It’s tough to recommend this to modern audiences, or, well, audiences regardless of timeframe. It moves at a snail’s pace though a void of material, and the small touches that can be appreciated are few and very far between. Of the original series of film I like this one the least, which is not to say that it’s necessarily the worst. Others, at least, shoot for something and miss – this largely spends its time not doing much at all, making it boring. And that is something up with which I will not put.
Following on, rather loosely, from the Series episode Space Seed – loosely enough that it’s only barely worth watching as an adjuct to the film, I discovered -this 1982 effort sees Star Trek creator Gene Roddenberry punted upstairs after the less than stellar box office reaction to the first film.
Executive producer Harve Bennett developed the original outline, with the script drafted by Jack B. Sowards and polished off by director Nicholas Meyer and it is, famously, Moby Dick in space. well, to a degree. Ricardo Montalban’s Khan Noonien Singh and his squad of fellow genetically enhanced superhumans were banished to the hostile but habitable world of Ceti Alpha V after failing to take over the enterprise, and promptly forgotten about for fifteen years. In the intervening time, neighbouring planet Ceti Alpha VI exploded, the fallout from which renders their new home practically uninhabitable, leading to the death of many of Khan’s people.
Not that Kirk knows it, who’s busy training Starfleet’s next generation of officers. No, not those ones, but Kirstie Alley’s Lieutenant Saavik, first seen commanding a simulated Enterprise in the Kobayashi Maru test, which has itself garnered some pop culture renown. Rehashing a theme from the first film, Kirk doesn’t seem too happy behind a desk, and is advised by his close friends to get back out in command of a ship.
Khan and co are also looking to get out there, and off the rock they’ve been left on, and seize the opportunity when the USS Reliant and Pavel Chekov arrive, looking for barren worlds to test the remarkable new Genesis device on. Beaming to the surface the the Reliant’s captain for an inspection, they’re captured and implanted with a suspiciously narratively convenient mind control worm thing, which is another one of those things that I found terrifying as a child, but find astonishingly naff now.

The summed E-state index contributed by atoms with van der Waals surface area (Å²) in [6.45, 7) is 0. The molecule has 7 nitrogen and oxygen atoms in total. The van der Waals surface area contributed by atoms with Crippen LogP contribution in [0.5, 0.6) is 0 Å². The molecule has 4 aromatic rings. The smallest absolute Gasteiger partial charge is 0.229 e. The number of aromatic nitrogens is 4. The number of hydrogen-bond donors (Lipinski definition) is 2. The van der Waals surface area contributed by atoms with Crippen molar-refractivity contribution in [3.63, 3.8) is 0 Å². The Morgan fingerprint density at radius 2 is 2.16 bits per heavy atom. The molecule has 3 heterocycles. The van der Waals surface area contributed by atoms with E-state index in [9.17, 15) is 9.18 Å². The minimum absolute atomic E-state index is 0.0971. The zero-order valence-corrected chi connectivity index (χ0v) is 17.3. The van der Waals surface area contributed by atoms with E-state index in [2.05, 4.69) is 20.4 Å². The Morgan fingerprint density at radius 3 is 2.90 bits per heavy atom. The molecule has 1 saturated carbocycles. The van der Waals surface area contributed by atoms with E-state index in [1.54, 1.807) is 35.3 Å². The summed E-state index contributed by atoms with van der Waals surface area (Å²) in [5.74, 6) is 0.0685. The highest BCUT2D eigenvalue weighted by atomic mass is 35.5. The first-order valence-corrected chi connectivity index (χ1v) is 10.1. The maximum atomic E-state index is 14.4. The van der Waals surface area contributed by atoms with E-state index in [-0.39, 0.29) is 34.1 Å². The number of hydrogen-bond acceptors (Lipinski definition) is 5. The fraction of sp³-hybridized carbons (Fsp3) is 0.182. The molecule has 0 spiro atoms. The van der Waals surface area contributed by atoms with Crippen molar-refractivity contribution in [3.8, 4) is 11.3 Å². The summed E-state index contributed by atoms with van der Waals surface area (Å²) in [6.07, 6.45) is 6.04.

Now in control of the Reliant, Kahn learns that the Genesis device is of nearly inconceivable power, with the intended function of turning a barren rock into a verdant planet in a matter of moments. Khan realises it could also double as a handy planet-killer weapon, and heads off to the research station building it, the Regula I, where Kirk’s former lover, Dr. Carol Marcus, and their son, David are busy working on it – not that Kirk knows he’s the father.
Kirk and a crew of rookies are out on a training mission when the distress call comes in from Regula I, so he assumes command and heads out being, as usual, the only ship in range to do anything about it, but they are blindsided by the Reliant and severely damaged. While they manage to save the Marcuses and Chekov, and inflict retaliatory damage on the Reliant, Khan gets away with the Genesis device, so Kirk and co must patch up the ship and give chase through a dangerous, but playing-field levelling nebula.
Cue a game of cat and mouse that Kirk ultimately wins, but at a terrible cost, as Spock sacrifices himself to repair a warp core malfunction and dies from radiation exposure in what’s still a remarkably poignant scene, even if we know in retrospect that it’s not a death that’s going to last for very long.
There is, of course, the old canard that only the even numbered instalments in the series are worthy of your attention. In what’s as good a reflection as any of my mellowing from sharp, angular, cynical Gen-Xer to fat, happy auld man, I’ve gone from thinking that Wrath of Khan is the only film worth watching in the series to at least finding something to appreciate in all of them. That said, it’s pretty clear that _Wrath_is the best of them, by a distance.
As mentioned it’s borrowing some of the themes from the first film, such as Kirk’s fear of becoming obsolete and questioning his purpose, but Wrath of Kahn actually pays something more than lip service to them. Dropping a mystery son from nowhere is perhaps a cheap trick to forcibly develop Kirk’s character, but it works, and the camaraderie with the rest of the cast remains believable and enjoyable.
Of course, the main draw of the Wrath of Khan is right there in the title – Khan is a great foil for Kirk, resourceful, capable and driven – indeed if he hadn’t been driven a little too close to the edge of sanity by his ordeals, you’d have to put your money on him beating Kirk and ruling the Galaxy. Crucially, his grudge against Kirk is pretty much entirely justified – perhaps not wholly against Kirk, true, but certainly the Starfleet he represents.